The Banaba (Lagerstroemia speciosa) is a tree belonging to the Lythraceae family, originally from Southeast Asia and decorated with beautiful flowers ranging from bright pink to purple lavender. The Banaba tree grows wild in the forests of the Philippines, Malaysia, Indonesia, Thailand, Taiwan, but is also very common in Australia and on the Pacific coast.
Properties of the Banaba
Banaba leaves (Lagerstroemia speciosa) rich in corosolic acid.
Local traditional medicine in Southeast Asia uses Banaba leaves rich in phytotherapeutic active ingredients to treat weight gain, obesity and hyperglycaemia, but also to assist in the treatment of type II diabetes and kidney problems.
Banaba leaves (which are commercially available in the form of dry extract, capsules or tablets), can be of great help to those predisposed to the development of insulin resistance typical of metabolic syndrome. The recent popularity of this plant in the Western medical world has aroused interest in many researchers precisely because of its hypoglycaemic properties, confirmed by several studies.
Banaba is mainly used as a dietary supplement to control blood sugar levels and has proven to be useful in treating cases of weight gain and obesity, encouraging a healthy lifestyle and a targeted diet to counteract nervous hunger due to blood sugar fluctuations.
The role of corosolic acid
Research has identified hypoglycaemic action in various components of the plant, but it is mainly thanks to the corosolic acidcontained in the Banaba leaves that there is an "insulin-like" effect.
The acid boosts the entry and use of glucose by the cells, allowing for better absorption of monosaccharide and intervening in a positive way in the regulation of sugar and plasma insulin levels.
It is not surprising that in the nutraceutical field, this substance is also called "phyto-insulin" or "green insulin" because of its ability to modulate insulin and glucose levels.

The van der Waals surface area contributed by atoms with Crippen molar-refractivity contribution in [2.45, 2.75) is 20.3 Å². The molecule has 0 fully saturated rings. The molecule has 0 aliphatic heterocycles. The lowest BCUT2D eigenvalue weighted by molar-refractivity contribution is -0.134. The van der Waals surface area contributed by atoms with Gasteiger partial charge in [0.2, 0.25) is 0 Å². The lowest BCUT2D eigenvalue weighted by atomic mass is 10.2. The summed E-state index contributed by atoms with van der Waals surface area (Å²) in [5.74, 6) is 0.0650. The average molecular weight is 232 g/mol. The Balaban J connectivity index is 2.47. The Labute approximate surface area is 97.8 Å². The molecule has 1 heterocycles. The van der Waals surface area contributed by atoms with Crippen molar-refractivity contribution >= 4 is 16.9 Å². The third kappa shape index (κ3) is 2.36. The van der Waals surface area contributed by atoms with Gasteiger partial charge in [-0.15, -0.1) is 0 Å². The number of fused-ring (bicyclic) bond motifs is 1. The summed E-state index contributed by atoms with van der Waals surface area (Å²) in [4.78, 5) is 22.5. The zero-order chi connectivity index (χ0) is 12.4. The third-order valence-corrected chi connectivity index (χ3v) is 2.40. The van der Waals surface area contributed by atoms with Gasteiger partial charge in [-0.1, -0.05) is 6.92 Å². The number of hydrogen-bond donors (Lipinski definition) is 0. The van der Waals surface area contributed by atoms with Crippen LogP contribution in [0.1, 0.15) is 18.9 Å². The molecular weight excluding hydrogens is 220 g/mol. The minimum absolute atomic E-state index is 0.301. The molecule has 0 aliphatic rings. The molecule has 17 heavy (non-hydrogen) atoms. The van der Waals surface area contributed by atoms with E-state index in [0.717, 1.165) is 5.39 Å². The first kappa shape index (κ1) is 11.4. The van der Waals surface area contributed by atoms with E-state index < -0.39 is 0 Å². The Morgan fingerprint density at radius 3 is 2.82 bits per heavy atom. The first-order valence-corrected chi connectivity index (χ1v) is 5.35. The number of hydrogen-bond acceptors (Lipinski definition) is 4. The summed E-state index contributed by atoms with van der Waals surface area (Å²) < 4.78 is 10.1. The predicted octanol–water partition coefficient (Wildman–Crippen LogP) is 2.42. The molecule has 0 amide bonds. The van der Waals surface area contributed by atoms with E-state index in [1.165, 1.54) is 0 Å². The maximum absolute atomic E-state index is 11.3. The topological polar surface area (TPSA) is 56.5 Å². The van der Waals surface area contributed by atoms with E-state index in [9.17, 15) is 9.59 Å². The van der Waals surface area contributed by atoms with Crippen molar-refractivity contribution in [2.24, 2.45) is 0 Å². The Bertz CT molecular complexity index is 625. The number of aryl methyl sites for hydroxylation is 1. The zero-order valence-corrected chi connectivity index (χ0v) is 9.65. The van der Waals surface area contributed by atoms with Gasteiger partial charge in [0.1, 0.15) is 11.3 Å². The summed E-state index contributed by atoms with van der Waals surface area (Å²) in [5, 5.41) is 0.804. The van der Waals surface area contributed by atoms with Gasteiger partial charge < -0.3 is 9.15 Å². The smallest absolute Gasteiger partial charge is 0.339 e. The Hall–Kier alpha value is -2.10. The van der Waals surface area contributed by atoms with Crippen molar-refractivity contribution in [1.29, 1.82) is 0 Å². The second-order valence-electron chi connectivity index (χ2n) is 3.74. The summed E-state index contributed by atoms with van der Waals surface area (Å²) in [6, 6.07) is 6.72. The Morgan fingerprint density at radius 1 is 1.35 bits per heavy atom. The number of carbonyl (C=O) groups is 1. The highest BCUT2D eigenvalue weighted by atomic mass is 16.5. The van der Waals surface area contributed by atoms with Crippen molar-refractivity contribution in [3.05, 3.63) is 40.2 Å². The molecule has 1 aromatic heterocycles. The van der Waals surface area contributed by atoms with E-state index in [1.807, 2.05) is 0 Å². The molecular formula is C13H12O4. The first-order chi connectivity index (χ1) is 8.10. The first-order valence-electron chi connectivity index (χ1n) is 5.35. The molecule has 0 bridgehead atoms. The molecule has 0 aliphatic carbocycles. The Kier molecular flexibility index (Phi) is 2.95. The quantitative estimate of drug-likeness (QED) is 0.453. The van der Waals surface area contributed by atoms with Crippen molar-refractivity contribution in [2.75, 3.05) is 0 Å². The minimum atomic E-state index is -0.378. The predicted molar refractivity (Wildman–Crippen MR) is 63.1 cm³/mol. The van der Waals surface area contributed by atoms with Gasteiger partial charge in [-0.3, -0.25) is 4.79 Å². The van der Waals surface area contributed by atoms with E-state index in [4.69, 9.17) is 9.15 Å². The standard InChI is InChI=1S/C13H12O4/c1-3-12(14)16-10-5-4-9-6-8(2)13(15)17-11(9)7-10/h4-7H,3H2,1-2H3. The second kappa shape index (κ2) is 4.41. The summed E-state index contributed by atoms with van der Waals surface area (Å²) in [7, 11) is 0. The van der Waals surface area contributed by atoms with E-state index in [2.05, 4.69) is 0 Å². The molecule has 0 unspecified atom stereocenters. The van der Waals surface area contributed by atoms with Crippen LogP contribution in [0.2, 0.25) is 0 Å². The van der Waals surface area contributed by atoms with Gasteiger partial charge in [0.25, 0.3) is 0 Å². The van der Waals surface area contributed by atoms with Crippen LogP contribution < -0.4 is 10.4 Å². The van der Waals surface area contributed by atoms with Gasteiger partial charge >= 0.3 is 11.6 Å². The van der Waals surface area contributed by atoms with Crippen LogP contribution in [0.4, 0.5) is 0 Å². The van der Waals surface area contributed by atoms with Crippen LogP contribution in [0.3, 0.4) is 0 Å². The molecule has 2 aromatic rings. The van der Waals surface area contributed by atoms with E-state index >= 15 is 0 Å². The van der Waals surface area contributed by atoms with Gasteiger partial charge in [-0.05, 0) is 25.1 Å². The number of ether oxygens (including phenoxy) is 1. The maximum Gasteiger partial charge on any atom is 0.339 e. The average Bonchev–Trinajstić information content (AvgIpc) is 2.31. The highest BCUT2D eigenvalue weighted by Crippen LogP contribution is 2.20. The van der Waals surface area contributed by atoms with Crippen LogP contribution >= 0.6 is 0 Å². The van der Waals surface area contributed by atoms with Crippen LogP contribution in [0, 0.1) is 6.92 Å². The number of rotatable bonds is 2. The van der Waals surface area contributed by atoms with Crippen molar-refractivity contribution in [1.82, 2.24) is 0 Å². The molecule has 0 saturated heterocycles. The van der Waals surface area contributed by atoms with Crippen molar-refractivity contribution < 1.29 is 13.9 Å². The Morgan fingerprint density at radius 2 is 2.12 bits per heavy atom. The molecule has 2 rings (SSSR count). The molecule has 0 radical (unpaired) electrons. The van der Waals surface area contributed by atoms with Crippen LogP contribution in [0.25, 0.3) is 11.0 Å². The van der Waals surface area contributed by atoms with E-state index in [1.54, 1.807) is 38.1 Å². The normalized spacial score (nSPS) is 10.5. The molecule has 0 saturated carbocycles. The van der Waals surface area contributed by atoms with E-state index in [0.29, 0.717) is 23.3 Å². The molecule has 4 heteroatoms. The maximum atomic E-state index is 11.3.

It must be said that natural remedies such as Banaba are not very effective if the person does not lead a balanced lifestyle, in particular if too many simple sugars, saturated fats, trans-fats and very refined foods are being consumed, or where the lifestyle is too sedentary or with little physical activity.
Does Banaba reduce nervous hunger?
Obesity and weight gain: two pathologies that Banaba helps to treat.
The nutraceutical integration of Banaba in the diet helps exploit its potential not only to control blood sugar, but also to reduce hunger "attacks" (so-called nervous hunger), thereby promoting weight loss. In fact, blood sugar fluctuations are often associated with that irresistible desire for carbohydrate-rich foods, such as cakes, pasta and bread, that we all know very well.
Among the various studies that have revealed its characteristics, one has especially been published (by Biosci Biotechnol Biochem) where it is shown that herbal tea based on Banaba leaves inhibits the action of α-amylase by up to 38%, while other research suggests that extracts of methanol and water within the leaves of this plant can counteract both α-amylasemia and α-glucosidases.
These two enzymes are involved in the digestion of carbohydrates and are responsible for increasing blood glucose levels after eating foods containing starches and sugars. Thus, by hindering their enzymatic activity, the absorption of carbohydrates slows down, leading to better control of blood sugar levels.
The use of dosages tested by scientific research ranges from 8 to 48 mg of 1% corosolic acid extract .
No toxic effects have been reported at these levels, so the Banaba is considered to be a safe plant.
As a precautionary measure due to lack of specific experimentation, it is preferable for pregnant women and children not to use it. Before starting to use Banaba exclusively or as an adjuvant, you should always consult your doctor or diabetologist.
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